With the chill still in the air at the top of Mount Tamalpais yesterday morning and the wild snow storms that are still holding the East Coast captive, I thought it was time to transfer over this recipe for French Onion Soup, Maui style, from my Food Journey blog. The Maui part factors in the fact that I used Maui onions, as I was still living in Honolulu when I photographed this soup.
A little confession: up until I was about eighteen or thereabouts, I used to hate onions. Then I started using them more and more in my cooking, so I began appreciating their versatility. That said, it still took me years before I got around to eating something onion-focuses like this soup, or even onion rings. Raw onion, however, is still not my favorite and can only show up in my salad in small quantities and sliced really thin.
This is a really, really easy soup to make, but incredibly flavorful and satisfying. You will be slurping up every last drop.
MAUI ONION SOUP
yields 6-7 portions
– 1 kg & 400 gr. (3lbs. & 9oz) Maui onions (or other sweet onions of choice), cut in half and then sliced (see image below)
– 3 Tablespoons butter
– 3 Tablespoons extra-virgin olive oil
– 1.3 liters (ca. 5 cups) vegetable stock, hot – if you are buying one, my favorite is the 365 brand from Whole Foods
– 2 teaspoons sugar
– 3/4 cup dry sherry
– 3 teaspoons fresh thyme leaves + extra for garnish
– sea salt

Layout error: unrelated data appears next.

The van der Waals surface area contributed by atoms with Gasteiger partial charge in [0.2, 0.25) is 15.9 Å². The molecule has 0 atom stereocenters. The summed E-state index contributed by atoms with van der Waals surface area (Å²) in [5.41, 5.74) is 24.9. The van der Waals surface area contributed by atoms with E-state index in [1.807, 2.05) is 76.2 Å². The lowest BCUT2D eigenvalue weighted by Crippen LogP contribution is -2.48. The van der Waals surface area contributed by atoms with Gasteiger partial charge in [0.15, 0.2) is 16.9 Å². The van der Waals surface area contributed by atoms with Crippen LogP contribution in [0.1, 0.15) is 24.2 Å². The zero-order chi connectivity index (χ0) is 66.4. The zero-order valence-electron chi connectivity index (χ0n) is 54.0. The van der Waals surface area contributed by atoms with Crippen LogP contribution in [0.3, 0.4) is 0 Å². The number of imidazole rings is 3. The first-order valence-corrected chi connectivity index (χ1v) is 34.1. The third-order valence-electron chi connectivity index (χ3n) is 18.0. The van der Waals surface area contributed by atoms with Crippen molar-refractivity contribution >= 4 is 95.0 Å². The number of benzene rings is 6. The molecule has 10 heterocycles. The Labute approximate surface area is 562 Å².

– freshly ground black pepper
– good quality crusty bread of choice, sliced and lightly toasted
– ca. 3 cups grated gruyere or emmenthaler, or edam cheese or a mix of the three
1. Heat the butter and oil in a large soup pot. Add the onions, season with salt and pepper and stir. Allow to cook for a few minutes on high heat, then sprinkle with the sugar to help the caramelization process. Add the thyme leaves and stir. Keep cooking on medium/high heat, stirring regularly, until cooked through, flavorful and as caramelized as possible without burning, ca 40 minutes.
2. Add the sherry, the hot broth and the demi-glace and let simmer, covered with the lid left slightly open, for another 15-20 minutes, until flavors are well combined.
Scoop out the soup into oven-proof bowls, cover with the toasted bread slices (you can break them a little to make them fit as needed) and sprinkle generously with the grated cheese. Place them under the broiler in the oven, or toaster oven, to gratin. In my toaster oven it takes about 10′ on high. In an oven it might take just 2-3 minutes. Keep an eye on them so they don’t burn.
Garnish with a few thyme leaves and serve on a plate covered with a napkin to buffer the intense heat. The soup will be extremely hot, so be careful.
Does not get easier than that, does it?
French Onion Soup is originally made with beef stock. You are very welcome to use that if you have a good quality beef stock available. I prefer to use vegetable stock and add some demi-glace. It’s a little bit of a cheat on my part, but… that’s the way it is.
For a vegetarian version of this soup, stick to the vegetable stock and omit the demi-glace.
I saw another version of French Onion Soup that used Riesling instead of Sherry. Sounds good to me, and I will try that another time. Riesling (not a sparkling one, please) is a very fruity, flavorful and gently sweet white wine, and it could be an interesting variation in this soup.
If you prefer a slightly thicker soup, you can sprinkle the onions with a Tablespoon of flour and then stir before adding the broth. I prefer it without the flour, but it is a matter of taste.
A little tidbit: The Pineapple Room restaurant in Honolulu makes yet another version of this soup by adding some Kalua Pig on the bottom. It is divine! Too bad they do not have it all the time, but it shows up regularly on their dinner menu, especially in winter.
Other delicious soup recipes you will enjoy: